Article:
If your “to do” list didn’t include a vacation because of budget constraints, it’s not too late. Here are ten tips to help you say “Bon Voyage” without breaking the bank.
- Before you go, decide how much you have to spend on a vacation and stick to it. Set a daily budget for things like lodging and meals. This makes it easier to keep track of what you’ve spent, and how much extra you have left over for side trips and souvenirs.
- You can save a lot of money by being flexible on your travel dates. Hotels and resorts often offer last-minute deals to fill empty rooms – this is one time when procrastination can pay off. Flying on off-peak days, like Tuesdays and Thursdays, often yields lower fares.
- Money spent eating out can really add up. To cut costs, stay in hotels that have refrigerators and microwaves in the room and offer free continental breakfasts. Always bring along a cooler so you can stop for picnics on travel days.
- When making hotel reservations, always ask the service agent if they are running any specials. Also, be sure to mention any memberships you may have – a Sam’s Club or AAA membership may get you a better rate. Let the agent know that you’re traveling with children. Many hotel chains allow children to stay free.
- If your family is large enough that two rooms are needed, ask if the hotel has a family suite available. These have more bed space than a single room at less than the cost of two rooms. Another option is to consider renting a weekly apartment or condo for the length of your stay.
- Bring your own travel crib for baby. Hotels often charge extra to put a crib in your room, and you may arrive to find that all available cribs are already in use. If you are traveling with one older preschooler, consider getting a room with one king-size bed (instead of two beds) and packing a small pop-up tent and sleeping bag for your child. Best case: you and your spouse can comfortably sleep all night. Worst case: you’ll have to share some of your king-size space with a small visitor.
- When traveling, make lunch your big meal out. Restaurants usually offer the same food as on the dinner menu, but at lower prices. If you’re traveling with two preschoolers who are light eaters, just order one kids’ meal and have them split it. Also, look for restaurants that offer a free kid’s meal with the purchase of an adult entrée.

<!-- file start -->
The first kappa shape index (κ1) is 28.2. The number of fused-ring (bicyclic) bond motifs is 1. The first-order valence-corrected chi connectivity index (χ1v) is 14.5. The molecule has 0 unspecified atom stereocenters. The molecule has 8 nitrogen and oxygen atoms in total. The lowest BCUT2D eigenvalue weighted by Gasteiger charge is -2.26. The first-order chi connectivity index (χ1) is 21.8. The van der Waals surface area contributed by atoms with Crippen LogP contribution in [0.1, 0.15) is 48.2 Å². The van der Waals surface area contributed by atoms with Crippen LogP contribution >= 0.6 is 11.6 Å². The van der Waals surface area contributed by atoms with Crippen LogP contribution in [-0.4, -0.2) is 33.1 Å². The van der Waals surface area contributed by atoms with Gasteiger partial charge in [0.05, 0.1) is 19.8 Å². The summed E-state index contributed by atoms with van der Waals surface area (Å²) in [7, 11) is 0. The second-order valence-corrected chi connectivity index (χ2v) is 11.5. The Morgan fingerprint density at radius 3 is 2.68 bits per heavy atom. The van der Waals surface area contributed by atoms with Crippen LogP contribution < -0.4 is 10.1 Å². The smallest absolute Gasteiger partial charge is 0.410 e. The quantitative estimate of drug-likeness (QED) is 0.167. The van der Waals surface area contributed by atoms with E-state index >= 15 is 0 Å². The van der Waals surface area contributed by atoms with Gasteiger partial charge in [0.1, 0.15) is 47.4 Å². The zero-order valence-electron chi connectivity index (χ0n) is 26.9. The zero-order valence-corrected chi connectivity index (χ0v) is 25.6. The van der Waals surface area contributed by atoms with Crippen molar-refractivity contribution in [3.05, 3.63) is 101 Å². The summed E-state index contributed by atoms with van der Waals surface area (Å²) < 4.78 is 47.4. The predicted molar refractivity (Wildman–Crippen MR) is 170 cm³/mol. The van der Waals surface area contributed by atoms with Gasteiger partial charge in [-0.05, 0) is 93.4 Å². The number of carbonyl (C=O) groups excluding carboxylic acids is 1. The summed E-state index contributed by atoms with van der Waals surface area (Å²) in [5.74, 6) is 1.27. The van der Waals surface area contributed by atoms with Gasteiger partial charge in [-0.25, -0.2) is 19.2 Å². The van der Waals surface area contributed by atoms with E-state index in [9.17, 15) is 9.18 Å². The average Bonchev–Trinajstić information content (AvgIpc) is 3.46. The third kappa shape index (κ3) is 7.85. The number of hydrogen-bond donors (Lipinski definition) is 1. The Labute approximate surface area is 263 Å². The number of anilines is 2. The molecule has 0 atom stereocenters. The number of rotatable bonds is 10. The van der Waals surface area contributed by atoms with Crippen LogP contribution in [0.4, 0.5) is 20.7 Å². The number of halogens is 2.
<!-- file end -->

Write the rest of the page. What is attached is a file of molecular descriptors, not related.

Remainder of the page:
- Fountain drinks and desserts are the biggest unnecessary expenses when eating out. Carry along a good supply of special drinks and small sweets to dole out as treats during the day. At the restaurant, have everyone drink water and pass on dessert. (If the kids really complain, squeeze lemon into the water, add a little sweetener, and you have instant lemonade.)
- To save on laundry, pack gallon-size zip-lock bags along with a small plastic bottle filled with detergent. When you have some small things that need washing, put them in the bag with a few drops of detergent and some water. You provide the agitation action by shaking the bag. Rinse in the sink and hang to dry. Don’t forget to bring a stain stick to rub over spills on clothing if you can’t wash right away.
- Audio books are a great and inexpensive way to pass the time when traveling by car. Visit your local library before you go and stock up on a selection of stories. Younger preschoolers just like to listen, while pre-readers enjoy flipping through the book as the story is read aloud.
Cindy Sumner is an author and a former contributing editor for Hello, Dearest magazine. Her book, Dollars & Sense, is a practical, easy-to-understand guide that will help moms discuss and handle finances more effectively. She has written several other books including – Planes, Trains, and Automobiles… for Kids; Time Out for Mom… Aaahh Moments; Mommy’s Locked in the Bathroom: Surviving Your Child’s Early Years with Your Sanity and Salvation Intact; Family Vacations Made Simple; and Mommy’s Trapped in the Minivan: Surviving Your Child’s Middle Years with Your Sanity and Salvation Intact. Cindy lives in Sheldon, Illinois, with her husband John and their three children.